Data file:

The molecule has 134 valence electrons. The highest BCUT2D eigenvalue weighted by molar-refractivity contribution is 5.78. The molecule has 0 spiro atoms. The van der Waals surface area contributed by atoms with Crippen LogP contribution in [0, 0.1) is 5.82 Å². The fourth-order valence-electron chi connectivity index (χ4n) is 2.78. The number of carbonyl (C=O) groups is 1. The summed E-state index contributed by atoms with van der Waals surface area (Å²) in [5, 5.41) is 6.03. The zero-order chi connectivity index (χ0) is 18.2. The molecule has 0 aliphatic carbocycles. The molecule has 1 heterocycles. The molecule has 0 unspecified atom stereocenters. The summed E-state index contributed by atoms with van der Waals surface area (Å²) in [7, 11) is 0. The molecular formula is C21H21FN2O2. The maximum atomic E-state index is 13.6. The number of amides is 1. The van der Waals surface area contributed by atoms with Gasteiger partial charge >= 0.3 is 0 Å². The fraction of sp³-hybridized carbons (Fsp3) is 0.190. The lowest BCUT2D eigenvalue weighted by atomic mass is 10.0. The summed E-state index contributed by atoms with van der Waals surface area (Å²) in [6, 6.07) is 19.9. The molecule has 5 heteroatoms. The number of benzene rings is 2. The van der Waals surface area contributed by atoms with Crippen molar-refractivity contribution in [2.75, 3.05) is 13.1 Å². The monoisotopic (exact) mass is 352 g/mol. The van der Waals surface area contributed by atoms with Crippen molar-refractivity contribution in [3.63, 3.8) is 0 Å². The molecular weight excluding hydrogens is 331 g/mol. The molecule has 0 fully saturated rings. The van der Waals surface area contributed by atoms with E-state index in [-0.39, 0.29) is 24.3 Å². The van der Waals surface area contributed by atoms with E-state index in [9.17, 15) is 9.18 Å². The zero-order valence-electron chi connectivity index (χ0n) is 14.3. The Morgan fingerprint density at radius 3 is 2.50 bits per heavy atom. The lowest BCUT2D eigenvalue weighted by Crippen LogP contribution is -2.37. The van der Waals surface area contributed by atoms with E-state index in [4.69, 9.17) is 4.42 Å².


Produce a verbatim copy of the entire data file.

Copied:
The molecule has 134 valence electrons. The highest BCUT2D eigenvalue weighted by molar-refractivity contribution is 5.78. The molecule has 0 spiro atoms. The van der Waals surface area contributed by atoms with Crippen LogP contribution in [0, 0.1) is 5.82 Å². The fourth-order valence-electron chi connectivity index (χ4n) is 2.78. The number of carbonyl (C=O) groups is 1. The summed E-state index contributed by atoms with van der Waals surface area (Å²) in [5, 5.41) is 6.03. The zero-order chi connectivity index (χ0) is 18.2. The molecule has 0 aliphatic carbocycles. The molecule has 1 heterocycles. The molecule has 0 unspecified atom stereocenters. The summed E-state index contributed by atoms with van der Waals surface area (Å²) in [7, 11) is 0. The molecular formula is C21H21FN2O2. The maximum atomic E-state index is 13.6. The number of amides is 1. The van der Waals surface area contributed by atoms with Gasteiger partial charge >= 0.3 is 0 Å². The fraction of sp³-hybridized carbons (Fsp3) is 0.190. The lowest BCUT2D eigenvalue weighted by atomic mass is 10.0. The summed E-state index contributed by atoms with van der Waals surface area (Å²) in [6, 6.07) is 19.9. The molecule has 5 heteroatoms. The number of benzene rings is 2. The van der Waals surface area contributed by atoms with Crippen molar-refractivity contribution in [2.75, 3.05) is 13.1 Å². The monoisotopic (exact) mass is 352 g/mol. The van der Waals surface area contributed by atoms with Crippen molar-refractivity contribution in [3.63, 3.8) is 0 Å². The molecular weight excluding hydrogens is 331 g/mol. The molecule has 0 fully saturated rings. The van der Waals surface area contributed by atoms with E-state index in [-0.39, 0.29) is 24.3 Å². The van der Waals surface area contributed by atoms with E-state index in [9.17, 15) is 9.18 Å². The zero-order valence-electron chi connectivity index (χ0n) is 14.3. The Morgan fingerprint density at radius 3 is 2.50 bits per heavy atom. The lowest BCUT2D eigenvalue weighted by Crippen LogP contribution is -2.37. The van der Waals surface area contributed by atoms with E-state index in [4.69, 9.17) is 4.42 Å².